Managed ETF portfolios gaining popularity

Your Investments: Investors have turned to ETFs as a way to gain stock market exposure in a cheaper and potentially more profitable way.

By AARON KATSMAN
March 7, 2012 22:39
4 minute read.
Chinese markets, China shares

Chinese markets, China shares_311. (photo credit: Reuters)

 
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The explosion of Exchange Traded Funds (ETFs) has been well documented.

Investors, armed with substantial data that says that the overwhelming majority of fund managers underperform their market benchmarks, have turned to ETFs as a way to gain stock market exposure in a cheaper and potentially more profitable way.

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Getting dizzy

Over the past 6-7 years, there has been an explosion of new ETFs, with hundreds of new products hitting the market, leaving investors scratching their heads trying to figure out which ETF is a good fit for their portfolio. It’s like you need a PhD to make heads or tails of all these products. As ETFs have gained in popularity, there is now one for almost every index under the sun. My favorite is an ETF that specializes in metabolic endocrines – whatever that is. There are now “inverse ETF’s‚” which are a way to make money when the market drops. Leveraged ETF’s have become hugely popular, especially among day traders, as they enable investors to get up to 3 times the leverage on a particular index. There are also a slew of ETFs in registration that will track particular hedge-fund strategies, and even actively managed ETFs.

So while all these products exist, what are investors supposed to do? On the one hand, they understand the benefits of using ETFs. On the other hand, how on earth is someone going to sort through all the various ETFs available and be able to use the correct ones for his portfolio?

Managed ETF Accounts

It’s this quandary that has been the catalyst for managed ETF accounts. Investors are turning to professional money-managers to handle their portfolios using ETFs. Asset managers have sprouted up faster than weeds in order to capture the huge amount of assets up for grabs looking for this type of product. The sheer numbers bear out this fact.

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“Taking into account discretionary and nondiscretionary assets and model portfolios, investment researcher Morningstar estimates that the total ETF managed portfolio space accounts for $40 billion to $100 billion in assets,” writes Andrew Gogerty, the ETF managed portfolios strategist at Morningstar.com.

I think it’s safe to say that managed ETF accounts are the fastest-growing segment of the money-management business.

One of the essential reasons that this type of managed portfolio has taken off is due to newfound accessibility to smaller investors. Whereas a few years ago a minimum investment would have been between $250-500,000, many firms have substantially lowered the minimums.

Tom Lydon of ETF Trends writes, “Advisory firms manage all-ETF portfolios for some investors, but the catch is relatively high account minimums. As more individual investors show interest in ETFs, the higher account minimums are not suitable. In turn, some of the larger advisory firms are lowering account minimums to help target a bigger investor pool.”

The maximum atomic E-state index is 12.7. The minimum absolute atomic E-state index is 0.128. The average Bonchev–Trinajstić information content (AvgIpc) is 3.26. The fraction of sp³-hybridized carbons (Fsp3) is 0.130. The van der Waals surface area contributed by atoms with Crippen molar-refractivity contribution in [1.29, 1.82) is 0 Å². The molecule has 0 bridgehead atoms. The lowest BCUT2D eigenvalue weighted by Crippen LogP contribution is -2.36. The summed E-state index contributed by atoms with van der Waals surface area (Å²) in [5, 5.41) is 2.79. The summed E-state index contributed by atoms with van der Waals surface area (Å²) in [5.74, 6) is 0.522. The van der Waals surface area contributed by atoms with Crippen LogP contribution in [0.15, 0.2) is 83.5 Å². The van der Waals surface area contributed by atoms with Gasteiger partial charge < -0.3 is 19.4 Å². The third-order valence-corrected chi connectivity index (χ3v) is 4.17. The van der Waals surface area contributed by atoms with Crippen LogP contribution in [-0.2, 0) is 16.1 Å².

Discretion

It’s important to note that when speaking about managed accounts you are talking about giving the portfolio manager discretion over trading. This means that the manager can make decisions without speaking to the client first, which can be an advantage when a decision needs to be made quickly. In the more classic model of a broker and client relationship, the broker needs to get the client’s approval before initiating any transaction. The problem with this is that the time it takes to obtain the client’s okay can often be costly, especially if he is not easy to reach.

All-Inclusive Wrap Fee

Managed accounts charge an annual management fee that is based on the amount of money under management. Generally, all trading costs of the portfolio manager are included in this fee. This puts the client and the manager on the same side of the table, and eliminates any conflicts of interest that a manager may have from selling products and receiving commissions for them. As the value of the account goes up, the manager makes more money; conversely, if the value drops, the manager makes less.

Speak with Your Adviser

To see if managed ETF accounts are for you, it’s important to speak with your investment adviser. Your adviser needs to understand both your short-term and long-term financial goals, and then see if this type of managed account will provide you with an effective solution.

Aaron Katsman is a licensed financial professional both in the United States and Israel, and helps people who open investment accounts in the United States. Securities are offered through Portfolio Resources Group, Inc. a registered broker dealer, Member FINRA, SIPC, MSRB, SIFMA.

For more information visit www.aaronkatsman.com  , call (02) 624- 0995 or email aaron@lighthousecapital.co.il.

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